“I talked with a lot of people,” he said in 2014. “I talked to the NAACP, the Rainbow Push Coalition, congressmen, senators, you name it. No one wanted to get involved in this.”
In fact, one person, with considerable political influence, a staffer for Missouri’s Lacy Clay actually advised Sterling to move to Canada. Sterling refused.
“I couldn’t do that,” Sterling said. “I couldn’t run.”
Sterling is justifiably angry with is the press, especially mainstream Washington press. For the press, the story was strictly about Risen’s battle with the government and First Amendment issues. The media never questioned Sterling’s guilt or innocence.
“At the trial, you could count the number of media outlets there on two hands and have fingers left over,” said Norman Solomon, executive director of the Institute of Public Accuracy. “Once the Risen case was over, the media lost interest.”
Press members assumed Sterling was Risen’s source. They didn’t look at staff members of the Senate Intelligence committee (where the FBI was looking until the CIA changed its focus to Sterling) to see what they had to say. They didn’t follow up on Risen’s original story about Operation Merlin. And even though Risen said multiple times on the record that he had multiple sources for the story, some of whom couldn’t have been Sterling, the press never followed these leads. Rather, their actions were more in line with Randal Eliason, a Washington, D.C., lawyer and an American University faculty member.
“I have no idea where the truth lies concerning Operation Merlin and I’m certainly no apologist for the excesses of the CIA during the “war on terror.” But given the choice between believing Sterling’s account (as reflected in Risen’s book) and that of the career CIA people who testified at his trial, I see no particular reason to believe Sterling.” (Eliason story)
Eliason is an attorney who could easily think a reporter such as Risen would rely on one source for a story as big as Operation Merlin. The press should know that Risen wouldn’t take a story like that to press without multiple sources. The press should not have assumed Sterling was Risen’s main source for the story.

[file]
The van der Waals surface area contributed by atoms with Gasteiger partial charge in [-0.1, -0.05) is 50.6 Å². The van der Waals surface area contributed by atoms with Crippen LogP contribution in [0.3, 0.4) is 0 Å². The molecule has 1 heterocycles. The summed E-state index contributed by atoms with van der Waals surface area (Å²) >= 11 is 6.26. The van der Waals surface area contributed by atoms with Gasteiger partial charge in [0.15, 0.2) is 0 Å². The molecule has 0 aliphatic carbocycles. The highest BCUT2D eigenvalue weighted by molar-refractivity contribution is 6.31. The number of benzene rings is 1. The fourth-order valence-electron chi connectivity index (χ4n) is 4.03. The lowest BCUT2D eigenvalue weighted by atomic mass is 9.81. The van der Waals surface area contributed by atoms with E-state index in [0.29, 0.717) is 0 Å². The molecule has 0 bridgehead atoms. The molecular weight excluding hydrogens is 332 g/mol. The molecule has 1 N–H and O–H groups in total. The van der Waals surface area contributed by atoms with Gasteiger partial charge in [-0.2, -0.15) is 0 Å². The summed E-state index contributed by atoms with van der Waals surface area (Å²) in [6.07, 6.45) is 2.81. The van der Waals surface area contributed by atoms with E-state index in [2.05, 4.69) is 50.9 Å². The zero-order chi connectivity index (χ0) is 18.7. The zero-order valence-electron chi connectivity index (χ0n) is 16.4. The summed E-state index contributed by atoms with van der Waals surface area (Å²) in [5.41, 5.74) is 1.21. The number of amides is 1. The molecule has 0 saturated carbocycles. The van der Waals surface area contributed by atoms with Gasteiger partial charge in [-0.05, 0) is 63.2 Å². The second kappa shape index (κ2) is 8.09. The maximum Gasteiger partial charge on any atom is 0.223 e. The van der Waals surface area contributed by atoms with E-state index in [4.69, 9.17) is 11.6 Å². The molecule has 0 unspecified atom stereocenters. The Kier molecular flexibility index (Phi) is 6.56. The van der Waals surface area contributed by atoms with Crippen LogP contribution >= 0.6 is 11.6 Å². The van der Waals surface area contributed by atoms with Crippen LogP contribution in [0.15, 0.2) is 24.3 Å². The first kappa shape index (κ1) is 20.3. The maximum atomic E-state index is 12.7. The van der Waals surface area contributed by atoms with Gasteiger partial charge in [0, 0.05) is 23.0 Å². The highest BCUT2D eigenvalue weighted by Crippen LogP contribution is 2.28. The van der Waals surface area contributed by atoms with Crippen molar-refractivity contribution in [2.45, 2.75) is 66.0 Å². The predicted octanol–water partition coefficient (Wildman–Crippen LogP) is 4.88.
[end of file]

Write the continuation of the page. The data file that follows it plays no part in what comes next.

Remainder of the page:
Instead, the press concentrated on Risen’s struggle against the government and his First Amendment stand. The press turned Risen into a hero. The press concentrated on the so called war between Obama and Whistleblowers (without paying any attention to the whistleblower in Sterling’s case) and the press concentrated on David Petraeus’s sentence compared to those of other leakers, including Sterling. But the press never did its job.
“Sterling could be innocent,” said Marcy Wheeler, who blogs at emptywheel.net, had a seminal story about Sterling in the Nation before the trial (story here) and was present through most of the trial. “He could very easily have steered clear of any confidential sources and pointed Risen in the direction of the story without giving away any details at all.”
During its closing arguments, the defense made just that claim, pointing the finger at defense intelligence staffers Vicki Divoll and Bill Duhnke. Divoll was used by Risen in another chapter of Risen’s book but testified she wasn’t the source. Duhnke never testified.
The defense painted a picture of a journalist doing his job, getting a piece of information and using multiple sources to nail down the (story). It makes more sense than Jeffrey Sterling as the sole source of Risen’s chapter. But the national press never picked up on this story. As a group, the press stayed on the Risen as hero narrative, leaving Sterling alone.
“I’m just a pawn,” Sterling said multiple times. “To the press, I’m nothing. This is all about James Risen to them.
“I’m still in shock that I may go to prison for something that I didn’t do.”
Sterling goes to jail and looks to Risen for the words that would at least make him feel better. Risen is hailed as a First Amendment hero, standing up for reporter’s privilege. Ethically, Risen can’t say anything about Sterling without jeopardizing his true source, if it isn’t Sterling. But the press, the people who could have truly covered the Sterling case, avoided it. They took the easy way out while lauding a reporter who told an important story and made a stand against the government. Sterling, who actually did the right things as a government employee by going through proper channels to tell of a mistake, heads to prison.
Risen didn’t fail Sterling – the rest of the press did.
Sterling goes to prison for 42 months, the longest term of any person charged under the Espionage Act during Barack Obama’s presidency. If he was guilty, it’s a fair term. If he was innocent…
Scott Lambert is a journalism/English professor at Millikin University.